– « Desisting in France: What probation officers know and do. A first approach », European Journal of Probation (Ejprob), 2011, vol. 3(2), pp. 29-46, available: PDF here


3) Being a probation officer in the years 2010 (a study of cultural, institutional and policy changes in probation throughout the recent years).


This led to two publications:

– ‘Probation in France: some things old, some things new, some things borrowed, and often blue’, Probation Journal, 2011, n° 58(4) : 345-354 – Abstract here

– ‘Explaining French Probation: Social Work in a Prison Administration’, in F. McNeill and I.. Durnescu (eds.), Understanding penal practice, 2013, Routledge (book chapter – at Routledge here)

Moderniser la probation française: un défi à relever (which translates by modernising French probation: A challenge), Paris, l’Harmattan, 2013, –available here


In 2010-2012 we worked on:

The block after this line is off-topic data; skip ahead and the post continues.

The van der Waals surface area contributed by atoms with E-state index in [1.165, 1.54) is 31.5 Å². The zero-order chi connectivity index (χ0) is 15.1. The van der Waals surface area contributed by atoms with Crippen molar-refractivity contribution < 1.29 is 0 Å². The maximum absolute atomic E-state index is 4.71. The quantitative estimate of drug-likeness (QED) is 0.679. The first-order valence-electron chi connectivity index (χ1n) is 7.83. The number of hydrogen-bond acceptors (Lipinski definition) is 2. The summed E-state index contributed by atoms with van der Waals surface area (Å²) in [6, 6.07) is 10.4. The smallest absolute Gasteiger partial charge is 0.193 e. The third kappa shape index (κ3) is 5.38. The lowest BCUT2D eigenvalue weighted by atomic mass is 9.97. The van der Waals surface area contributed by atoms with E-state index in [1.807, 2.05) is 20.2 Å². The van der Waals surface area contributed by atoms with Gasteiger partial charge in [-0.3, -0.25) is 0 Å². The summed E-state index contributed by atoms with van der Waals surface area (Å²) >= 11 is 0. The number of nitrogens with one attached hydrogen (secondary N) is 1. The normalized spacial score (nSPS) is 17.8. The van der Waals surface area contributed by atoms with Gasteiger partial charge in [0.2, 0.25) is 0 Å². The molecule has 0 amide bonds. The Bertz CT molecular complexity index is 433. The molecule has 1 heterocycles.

1) Prison guards’ moral values. This research aimed at using Alison Liebling’s appreciative inquiry model (we obtained her questionnaire). However, in the middle of our research, the national prison services headquarters demanded that we stopped our field work. We nonetheless managed to interview more than 40 prison guards. I still haven’t had the time to use this material for future publications. I am also trying to let some time pass before I show the prisons services that we managed to do some field work despite their opposition :-) )


I presented  my preliminary results at the March 2014 meeting of the European Society of Criminology Prison Life and the Effects of Imprisonment work group in Brussels and shmy powerpoint is available on the prison life page or on my conference page

The results have also been presented at the Agen conference of November 25-26, 2014, of the French Prison School Academy Third International criminology conference HERE

And you can find my powerpoint on my Conference Page on this website